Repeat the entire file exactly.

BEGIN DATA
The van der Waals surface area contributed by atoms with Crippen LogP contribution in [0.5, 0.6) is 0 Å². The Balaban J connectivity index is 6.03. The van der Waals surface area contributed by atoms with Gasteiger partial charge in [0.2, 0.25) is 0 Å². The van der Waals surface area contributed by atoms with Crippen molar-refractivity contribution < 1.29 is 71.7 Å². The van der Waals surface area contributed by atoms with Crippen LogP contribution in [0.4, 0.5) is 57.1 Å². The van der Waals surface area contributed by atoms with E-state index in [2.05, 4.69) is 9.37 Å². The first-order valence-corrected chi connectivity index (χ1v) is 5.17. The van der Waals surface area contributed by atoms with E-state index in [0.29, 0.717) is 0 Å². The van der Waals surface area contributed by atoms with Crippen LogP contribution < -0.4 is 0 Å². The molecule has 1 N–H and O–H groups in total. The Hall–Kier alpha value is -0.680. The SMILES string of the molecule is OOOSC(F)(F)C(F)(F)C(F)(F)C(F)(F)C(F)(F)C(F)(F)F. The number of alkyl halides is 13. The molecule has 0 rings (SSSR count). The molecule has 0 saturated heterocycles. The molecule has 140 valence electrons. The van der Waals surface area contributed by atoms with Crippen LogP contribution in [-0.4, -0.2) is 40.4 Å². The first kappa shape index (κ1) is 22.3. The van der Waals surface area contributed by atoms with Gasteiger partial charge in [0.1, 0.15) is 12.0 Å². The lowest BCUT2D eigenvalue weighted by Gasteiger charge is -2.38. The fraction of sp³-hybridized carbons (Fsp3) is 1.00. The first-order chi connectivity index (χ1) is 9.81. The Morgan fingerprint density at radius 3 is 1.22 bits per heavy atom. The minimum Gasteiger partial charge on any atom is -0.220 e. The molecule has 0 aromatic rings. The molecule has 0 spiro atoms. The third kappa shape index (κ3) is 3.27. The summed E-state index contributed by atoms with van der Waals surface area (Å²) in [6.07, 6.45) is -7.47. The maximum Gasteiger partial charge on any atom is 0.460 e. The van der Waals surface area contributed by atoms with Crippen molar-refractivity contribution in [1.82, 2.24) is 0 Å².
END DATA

The van der Waals surface area contributed by atoms with Crippen LogP contribution in [0.5, 0.6) is 0 Å². The Balaban J connectivity index is 6.03. The van der Waals surface area contributed by atoms with Gasteiger partial charge in [0.2, 0.25) is 0 Å². The van der Waals surface area contributed by atoms with Crippen molar-refractivity contribution < 1.29 is 71.7 Å². The van der Waals surface area contributed by atoms with Crippen LogP contribution in [0.4, 0.5) is 57.1 Å². The van der Waals surface area contributed by atoms with E-state index in [2.05, 4.69) is 9.37 Å². The first-order valence-corrected chi connectivity index (χ1v) is 5.17. The van der Waals surface area contributed by atoms with E-state index in [0.29, 0.717) is 0 Å². The van der Waals surface area contributed by atoms with Crippen LogP contribution < -0.4 is 0 Å². The molecule has 1 N–H and O–H groups in total. The Hall–Kier alpha value is -0.680. The SMILES string of the molecule is OOOSC(F)(F)C(F)(F)C(F)(F)C(F)(F)C(F)(F)C(F)(F)F. The number of alkyl halides is 13. The molecule has 0 rings (SSSR count). The molecule has 0 saturated heterocycles. The molecule has 140 valence electrons. The van der Waals surface area contributed by atoms with Crippen LogP contribution in [-0.4, -0.2) is 40.4 Å². The first kappa shape index (κ1) is 22.3. The van der Waals surface area contributed by atoms with Gasteiger partial charge in [0.1, 0.15) is 12.0 Å². The lowest BCUT2D eigenvalue weighted by Gasteiger charge is -2.38. The fraction of sp³-hybridized carbons (Fsp3) is 1.00. The first-order chi connectivity index (χ1) is 9.81. The Morgan fingerprint density at radius 3 is 1.22 bits per heavy atom. The minimum Gasteiger partial charge on any atom is -0.220 e. The molecule has 0 aromatic rings. The molecule has 0 spiro atoms. The third kappa shape index (κ3) is 3.27. The summed E-state index contributed by atoms with van der Waals surface area (Å²) in [6.07, 6.45) is -7.47. The maximum Gasteiger partial charge on any atom is 0.460 e. The van der Waals surface area contributed by atoms with Crippen molar-refractivity contribution in [1.82, 2.24) is 0 Å².